Your Scotiabank advisor is your primary contact when it comes to building a financial plan to meet your goals – whether that’s retirement, a new home or funding your child’s education. But do you know who’s responsible for guiding the funds that you and your advisor select for your financial plan?

Portfolio managers perform a range of vital functions behind the scenes, overseeing the daily management of mutual funds, while continually surveying markets and researching companies in order to find the most suitable investments available. When most people think of a portfolio manager, they often envision a “stock-picker,” someone in charge of buying and selling securities. However, a portfolio manager’s duties go beyond security selection and vary depending on the size and scope of the funds they manage. While different portfolio managers often perform different tasks, the primary driver of decision making for Scotiabank portfolio managers is a commitment to delivering positive outcomes for our clients. 

Let’s take a deeper dive in order to understand some of the key roles performed by portfolio managers, or PMs, for short.

Portfolio Manager duties: An overview

1. Research

While perhaps not the most glamourous aspect of being a PM, the reality is that most portfolio managers spend a tremendous amount of time researching companies and the current market environment to gain a fuller understanding of a company’s true value. In addition to scouring financial reports and balance sheets, PMs must also be aware of a wide range of non-financial matters – from  how the leadership runs the organization and labour issues to environmental concerns or even a potentially damaging post on social media.

2. Meeting stated investment objectives

As the primary caretaker of the fund’s assets, portfolio managers must have an in-depth understanding of the fund’s specific investment criteria – from appropriate investments and acceptable risk to return objectives and much more. 

3. Determining the proper mix of assets (Strategic asset allocation)

Stated simply, strategic asset allocation is the process of dividing a fund’s investments among different asset categories – such as stocks, bonds and cash – in order to better manage risk. During times of market uncertainty, a portfolio manager might reduce a fund’s holdings in certain asset classes that may face imminent challenges, such as rising interest rates.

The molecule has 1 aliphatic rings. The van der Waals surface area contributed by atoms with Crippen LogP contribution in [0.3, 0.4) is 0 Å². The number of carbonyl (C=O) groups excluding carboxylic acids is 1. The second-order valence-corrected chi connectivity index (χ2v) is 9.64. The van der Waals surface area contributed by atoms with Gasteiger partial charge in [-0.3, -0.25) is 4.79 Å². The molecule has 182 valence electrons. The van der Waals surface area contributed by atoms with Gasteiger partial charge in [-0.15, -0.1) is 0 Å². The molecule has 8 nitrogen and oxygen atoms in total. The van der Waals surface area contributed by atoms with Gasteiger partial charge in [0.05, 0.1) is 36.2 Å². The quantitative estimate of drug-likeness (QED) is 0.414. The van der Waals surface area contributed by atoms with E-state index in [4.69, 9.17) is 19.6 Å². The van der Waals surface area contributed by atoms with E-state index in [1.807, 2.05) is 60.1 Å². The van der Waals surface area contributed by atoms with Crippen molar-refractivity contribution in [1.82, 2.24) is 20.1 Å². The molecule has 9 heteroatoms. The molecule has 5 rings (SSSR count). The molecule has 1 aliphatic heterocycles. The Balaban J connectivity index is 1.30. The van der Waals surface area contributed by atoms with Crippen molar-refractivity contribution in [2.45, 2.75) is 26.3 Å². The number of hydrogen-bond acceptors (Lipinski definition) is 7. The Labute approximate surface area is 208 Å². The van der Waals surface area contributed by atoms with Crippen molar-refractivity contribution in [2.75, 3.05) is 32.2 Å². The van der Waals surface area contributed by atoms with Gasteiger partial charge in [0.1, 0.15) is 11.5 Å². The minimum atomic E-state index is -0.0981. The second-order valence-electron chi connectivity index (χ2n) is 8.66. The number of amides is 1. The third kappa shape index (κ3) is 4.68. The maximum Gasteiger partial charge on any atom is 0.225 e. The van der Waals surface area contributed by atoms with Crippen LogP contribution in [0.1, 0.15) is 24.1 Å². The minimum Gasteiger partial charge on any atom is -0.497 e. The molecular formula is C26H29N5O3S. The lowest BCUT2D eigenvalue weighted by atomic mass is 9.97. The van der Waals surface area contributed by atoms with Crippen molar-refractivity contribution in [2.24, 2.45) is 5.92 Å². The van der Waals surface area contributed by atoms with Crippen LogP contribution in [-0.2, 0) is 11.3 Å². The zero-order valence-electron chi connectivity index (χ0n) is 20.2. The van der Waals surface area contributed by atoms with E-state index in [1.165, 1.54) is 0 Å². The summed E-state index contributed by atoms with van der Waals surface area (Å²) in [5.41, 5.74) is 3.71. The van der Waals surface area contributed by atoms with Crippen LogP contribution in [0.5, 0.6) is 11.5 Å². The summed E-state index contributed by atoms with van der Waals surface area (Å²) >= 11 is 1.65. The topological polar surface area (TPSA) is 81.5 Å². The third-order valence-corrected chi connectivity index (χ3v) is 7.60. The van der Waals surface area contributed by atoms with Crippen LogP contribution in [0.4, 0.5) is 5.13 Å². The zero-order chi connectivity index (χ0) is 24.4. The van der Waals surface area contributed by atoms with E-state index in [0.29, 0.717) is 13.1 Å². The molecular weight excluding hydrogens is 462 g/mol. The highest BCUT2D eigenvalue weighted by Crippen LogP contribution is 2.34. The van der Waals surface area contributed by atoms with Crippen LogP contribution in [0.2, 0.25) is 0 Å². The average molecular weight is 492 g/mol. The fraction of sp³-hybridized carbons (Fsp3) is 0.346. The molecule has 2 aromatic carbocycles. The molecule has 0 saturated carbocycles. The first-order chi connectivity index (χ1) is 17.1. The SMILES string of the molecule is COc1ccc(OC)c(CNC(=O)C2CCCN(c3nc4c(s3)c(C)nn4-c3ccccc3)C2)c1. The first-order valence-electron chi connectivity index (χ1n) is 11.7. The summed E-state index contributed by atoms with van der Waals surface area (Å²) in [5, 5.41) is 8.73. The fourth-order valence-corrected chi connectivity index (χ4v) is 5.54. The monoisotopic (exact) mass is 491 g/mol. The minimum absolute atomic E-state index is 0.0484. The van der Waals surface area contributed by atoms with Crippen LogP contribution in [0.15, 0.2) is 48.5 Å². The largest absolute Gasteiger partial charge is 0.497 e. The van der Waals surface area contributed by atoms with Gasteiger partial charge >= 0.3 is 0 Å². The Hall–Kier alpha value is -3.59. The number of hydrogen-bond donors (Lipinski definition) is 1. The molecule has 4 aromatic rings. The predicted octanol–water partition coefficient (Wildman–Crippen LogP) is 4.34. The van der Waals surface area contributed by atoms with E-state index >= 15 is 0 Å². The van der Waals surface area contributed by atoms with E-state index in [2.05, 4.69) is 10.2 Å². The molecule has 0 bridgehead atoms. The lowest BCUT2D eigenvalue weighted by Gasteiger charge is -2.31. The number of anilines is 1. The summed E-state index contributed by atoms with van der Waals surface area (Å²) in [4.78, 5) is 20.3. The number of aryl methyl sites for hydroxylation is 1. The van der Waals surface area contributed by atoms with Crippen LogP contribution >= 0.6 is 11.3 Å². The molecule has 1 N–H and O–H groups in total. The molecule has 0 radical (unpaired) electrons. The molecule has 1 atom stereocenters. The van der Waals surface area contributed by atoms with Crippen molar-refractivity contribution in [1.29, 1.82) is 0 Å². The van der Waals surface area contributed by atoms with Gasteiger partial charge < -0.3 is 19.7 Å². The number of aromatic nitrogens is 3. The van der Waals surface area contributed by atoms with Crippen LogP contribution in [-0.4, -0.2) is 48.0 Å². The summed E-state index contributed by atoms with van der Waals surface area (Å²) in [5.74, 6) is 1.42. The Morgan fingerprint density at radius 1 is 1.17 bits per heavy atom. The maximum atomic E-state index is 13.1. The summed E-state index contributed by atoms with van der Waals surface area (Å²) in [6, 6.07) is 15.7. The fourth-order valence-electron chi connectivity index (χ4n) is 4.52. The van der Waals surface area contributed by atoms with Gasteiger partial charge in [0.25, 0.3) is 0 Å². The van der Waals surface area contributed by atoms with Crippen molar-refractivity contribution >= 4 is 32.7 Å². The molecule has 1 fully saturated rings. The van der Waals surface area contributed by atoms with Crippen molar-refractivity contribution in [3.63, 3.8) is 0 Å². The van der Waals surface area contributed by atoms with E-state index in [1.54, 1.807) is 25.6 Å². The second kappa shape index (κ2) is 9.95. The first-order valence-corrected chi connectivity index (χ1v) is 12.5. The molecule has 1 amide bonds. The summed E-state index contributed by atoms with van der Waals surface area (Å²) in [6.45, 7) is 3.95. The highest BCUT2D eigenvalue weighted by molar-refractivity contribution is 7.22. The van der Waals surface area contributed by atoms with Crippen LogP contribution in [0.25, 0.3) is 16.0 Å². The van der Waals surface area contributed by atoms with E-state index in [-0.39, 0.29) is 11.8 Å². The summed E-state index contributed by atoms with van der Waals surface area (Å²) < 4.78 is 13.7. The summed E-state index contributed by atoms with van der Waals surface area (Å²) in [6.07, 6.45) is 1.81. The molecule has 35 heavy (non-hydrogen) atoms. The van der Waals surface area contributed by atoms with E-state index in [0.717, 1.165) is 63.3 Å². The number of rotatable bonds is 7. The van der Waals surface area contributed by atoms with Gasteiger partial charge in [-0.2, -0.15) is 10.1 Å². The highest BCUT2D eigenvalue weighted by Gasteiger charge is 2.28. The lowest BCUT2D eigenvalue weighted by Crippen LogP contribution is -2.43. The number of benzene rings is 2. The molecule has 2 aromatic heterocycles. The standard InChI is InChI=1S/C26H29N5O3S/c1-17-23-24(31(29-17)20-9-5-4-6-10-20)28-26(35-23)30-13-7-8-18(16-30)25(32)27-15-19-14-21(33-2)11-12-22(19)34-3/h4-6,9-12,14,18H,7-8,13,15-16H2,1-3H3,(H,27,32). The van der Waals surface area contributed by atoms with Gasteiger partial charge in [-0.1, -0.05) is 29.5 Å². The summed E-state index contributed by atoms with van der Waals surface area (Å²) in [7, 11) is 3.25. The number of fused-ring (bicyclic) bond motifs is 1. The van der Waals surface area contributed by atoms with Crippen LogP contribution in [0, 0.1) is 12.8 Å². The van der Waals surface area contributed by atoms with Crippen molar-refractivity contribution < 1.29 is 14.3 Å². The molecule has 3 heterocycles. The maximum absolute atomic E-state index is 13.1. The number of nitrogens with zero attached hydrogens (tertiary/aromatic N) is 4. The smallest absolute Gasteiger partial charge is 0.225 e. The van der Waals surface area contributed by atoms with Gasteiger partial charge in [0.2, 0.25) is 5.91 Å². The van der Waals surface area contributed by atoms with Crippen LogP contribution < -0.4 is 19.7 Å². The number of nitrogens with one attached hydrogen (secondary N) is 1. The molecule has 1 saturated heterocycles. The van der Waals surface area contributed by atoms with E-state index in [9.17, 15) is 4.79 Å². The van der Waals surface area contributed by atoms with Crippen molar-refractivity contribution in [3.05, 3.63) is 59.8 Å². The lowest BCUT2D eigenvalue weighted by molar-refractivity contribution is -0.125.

4. Rebalancing

Once a fund’s asset allocation is set, it requires ongoing maintenance to ensure the target allocation remains in place. This process, known as rebalancing, involves the portfolio manager periodically adjusting a fund’s asset mix in order to bring it back in line with the fund’s investment target allocation or guidelines. 

5. Constantly managing and minimizing risk

While asset allocation and rebalancing are integral parts of risk management, they don’t represent all of the risk factors to consider. It’s important to stress that portfolio managers are constantly assessing a broad range of risks – including market risk, currency risk, individual securities risk and more. Portfolio managers use a wide range of sophisticated analytical tools and software to better understand a fund’s overall risk and often perform “stress tests” to ensure that risk remains at an acceptable level.

6. Public relations

As the public face of an investment fund, portfolio managers are often responsible for a wide variety of communications duties, including periodic calls with advisors and/or investors, fund presentations to prospective investors (both large and small), and talking to financial analysts and the media about the fund and the ongoing market environment.

A word about investment style: Active versus Passive

Many traditional mutual funds are actively managed, meaning seasoned portfolio managers are at the helm, managing the fund’s investments. Their investment knowledge and experience can be an invaluable resource, especially for many investors who simply don’t have the time or investment expertise to research, trade and review individual securities on their own.

While mutual funds are generally associated with active management, there are also passively managed mutual funds, known as index funds. Passively managed mutual funds are designed to closely track the performance of a recognized equity or bond index, such as the S&P/TSX Composite Index for Canadian equities or the FTSE Canada Universe Bond Index for Canadian bonds. Unlike actively managed mutual funds, there is no active security selection and the risk and return profile of the funds is specific to that of the index it tracks.

One of the key differences between active and passive management is investment flexibility. Actively managed mutual funds have a portfolio manager who can adjust holdings to respond to market conditions. By contrast, passively managed funds have little to no flexibility to adjust their fund’s holdings to reduce risk or increase return potential, when compared with the respective benchmark.